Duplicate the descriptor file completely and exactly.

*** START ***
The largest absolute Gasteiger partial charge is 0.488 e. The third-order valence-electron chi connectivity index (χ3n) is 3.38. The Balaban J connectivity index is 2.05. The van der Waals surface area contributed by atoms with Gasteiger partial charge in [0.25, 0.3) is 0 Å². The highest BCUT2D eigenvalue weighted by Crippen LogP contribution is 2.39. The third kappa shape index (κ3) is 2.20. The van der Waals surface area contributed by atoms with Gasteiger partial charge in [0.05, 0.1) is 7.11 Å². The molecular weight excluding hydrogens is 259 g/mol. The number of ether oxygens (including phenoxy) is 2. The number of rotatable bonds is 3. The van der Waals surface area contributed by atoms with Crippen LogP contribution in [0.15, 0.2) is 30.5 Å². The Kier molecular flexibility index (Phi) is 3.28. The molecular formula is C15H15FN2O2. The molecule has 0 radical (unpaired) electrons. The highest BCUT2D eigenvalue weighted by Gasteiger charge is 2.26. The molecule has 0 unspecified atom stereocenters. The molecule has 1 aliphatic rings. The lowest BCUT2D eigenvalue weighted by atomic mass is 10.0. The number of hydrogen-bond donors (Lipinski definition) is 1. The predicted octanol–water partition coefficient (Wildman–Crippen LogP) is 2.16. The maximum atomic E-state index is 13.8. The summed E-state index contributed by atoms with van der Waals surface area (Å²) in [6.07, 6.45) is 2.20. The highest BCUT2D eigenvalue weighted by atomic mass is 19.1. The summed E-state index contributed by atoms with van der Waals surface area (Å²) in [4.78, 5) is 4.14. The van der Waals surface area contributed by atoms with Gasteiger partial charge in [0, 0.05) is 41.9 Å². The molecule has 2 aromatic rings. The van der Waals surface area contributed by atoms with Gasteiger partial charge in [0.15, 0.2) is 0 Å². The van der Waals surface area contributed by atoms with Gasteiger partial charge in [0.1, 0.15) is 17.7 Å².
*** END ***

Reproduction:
The largest absolute Gasteiger partial charge is 0.488 e. The third-order valence-electron chi connectivity index (χ3n) is 3.38. The Balaban J connectivity index is 2.05. The van der Waals surface area contributed by atoms with Gasteiger partial charge in [0.25, 0.3) is 0 Å². The highest BCUT2D eigenvalue weighted by Crippen LogP contribution is 2.39. The third kappa shape index (κ3) is 2.20. The van der Waals surface area contributed by atoms with Gasteiger partial charge in [0.05, 0.1) is 7.11 Å². The molecular weight excluding hydrogens is 259 g/mol. The number of ether oxygens (including phenoxy) is 2. The number of rotatable bonds is 3. The van der Waals surface area contributed by atoms with Crippen LogP contribution in [0.15, 0.2) is 30.5 Å². The Kier molecular flexibility index (Phi) is 3.28. The molecular formula is C15H15FN2O2. The molecule has 0 radical (unpaired) electrons. The highest BCUT2D eigenvalue weighted by Gasteiger charge is 2.26. The molecule has 0 unspecified atom stereocenters. The molecule has 1 aliphatic rings. The lowest BCUT2D eigenvalue weighted by atomic mass is 10.0. The number of hydrogen-bond donors (Lipinski definition) is 1. The predicted octanol–water partition coefficient (Wildman–Crippen LogP) is 2.16. The maximum atomic E-state index is 13.8. The summed E-state index contributed by atoms with van der Waals surface area (Å²) in [6.07, 6.45) is 2.20. The highest BCUT2D eigenvalue weighted by atomic mass is 19.1. The summed E-state index contributed by atoms with van der Waals surface area (Å²) in [4.78, 5) is 4.14. The van der Waals surface area contributed by atoms with Gasteiger partial charge in [0, 0.05) is 41.9 Å². The molecule has 2 aromatic rings. The van der Waals surface area contributed by atoms with Gasteiger partial charge in [0.15, 0.2) is 0 Å². The van der Waals surface area contributed by atoms with Gasteiger partial charge in [0.1, 0.15) is 17.7 Å².